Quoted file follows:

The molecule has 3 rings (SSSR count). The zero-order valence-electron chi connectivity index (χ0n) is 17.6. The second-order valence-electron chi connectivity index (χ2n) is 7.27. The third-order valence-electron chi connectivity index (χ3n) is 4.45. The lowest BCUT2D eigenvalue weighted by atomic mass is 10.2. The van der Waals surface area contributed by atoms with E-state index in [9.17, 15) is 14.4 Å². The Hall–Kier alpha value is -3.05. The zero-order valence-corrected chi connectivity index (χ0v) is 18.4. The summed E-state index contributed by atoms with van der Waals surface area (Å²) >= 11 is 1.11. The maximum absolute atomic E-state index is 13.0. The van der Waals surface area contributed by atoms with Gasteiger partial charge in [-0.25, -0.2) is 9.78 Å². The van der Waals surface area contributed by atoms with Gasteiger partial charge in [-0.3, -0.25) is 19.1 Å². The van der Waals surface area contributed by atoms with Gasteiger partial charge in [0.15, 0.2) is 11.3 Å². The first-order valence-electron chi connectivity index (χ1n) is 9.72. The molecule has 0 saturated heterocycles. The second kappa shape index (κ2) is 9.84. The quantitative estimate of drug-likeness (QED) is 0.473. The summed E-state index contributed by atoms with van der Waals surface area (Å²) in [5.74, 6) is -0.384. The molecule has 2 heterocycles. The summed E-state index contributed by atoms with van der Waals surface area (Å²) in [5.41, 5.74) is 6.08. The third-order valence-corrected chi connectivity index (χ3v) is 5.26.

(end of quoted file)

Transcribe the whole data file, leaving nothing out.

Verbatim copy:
The molecule has 3 rings (SSSR count). The zero-order valence-electron chi connectivity index (χ0n) is 17.6. The second-order valence-electron chi connectivity index (χ2n) is 7.27. The third-order valence-electron chi connectivity index (χ3n) is 4.45. The lowest BCUT2D eigenvalue weighted by atomic mass is 10.2. The van der Waals surface area contributed by atoms with E-state index in [9.17, 15) is 14.4 Å². The Hall–Kier alpha value is -3.05. The zero-order valence-corrected chi connectivity index (χ0v) is 18.4. The summed E-state index contributed by atoms with van der Waals surface area (Å²) >= 11 is 1.11. The maximum absolute atomic E-state index is 13.0. The van der Waals surface area contributed by atoms with Gasteiger partial charge in [-0.25, -0.2) is 9.78 Å². The van der Waals surface area contributed by atoms with Gasteiger partial charge in [-0.3, -0.25) is 19.1 Å². The van der Waals surface area contributed by atoms with Gasteiger partial charge in [0.15, 0.2) is 11.3 Å². The first-order valence-electron chi connectivity index (χ1n) is 9.72. The molecule has 0 saturated heterocycles. The second kappa shape index (κ2) is 9.84. The quantitative estimate of drug-likeness (QED) is 0.473. The summed E-state index contributed by atoms with van der Waals surface area (Å²) in [5.74, 6) is -0.384. The molecule has 2 heterocycles. The summed E-state index contributed by atoms with van der Waals surface area (Å²) in [5.41, 5.74) is 6.08. The third-order valence-corrected chi connectivity index (χ3v) is 5.26.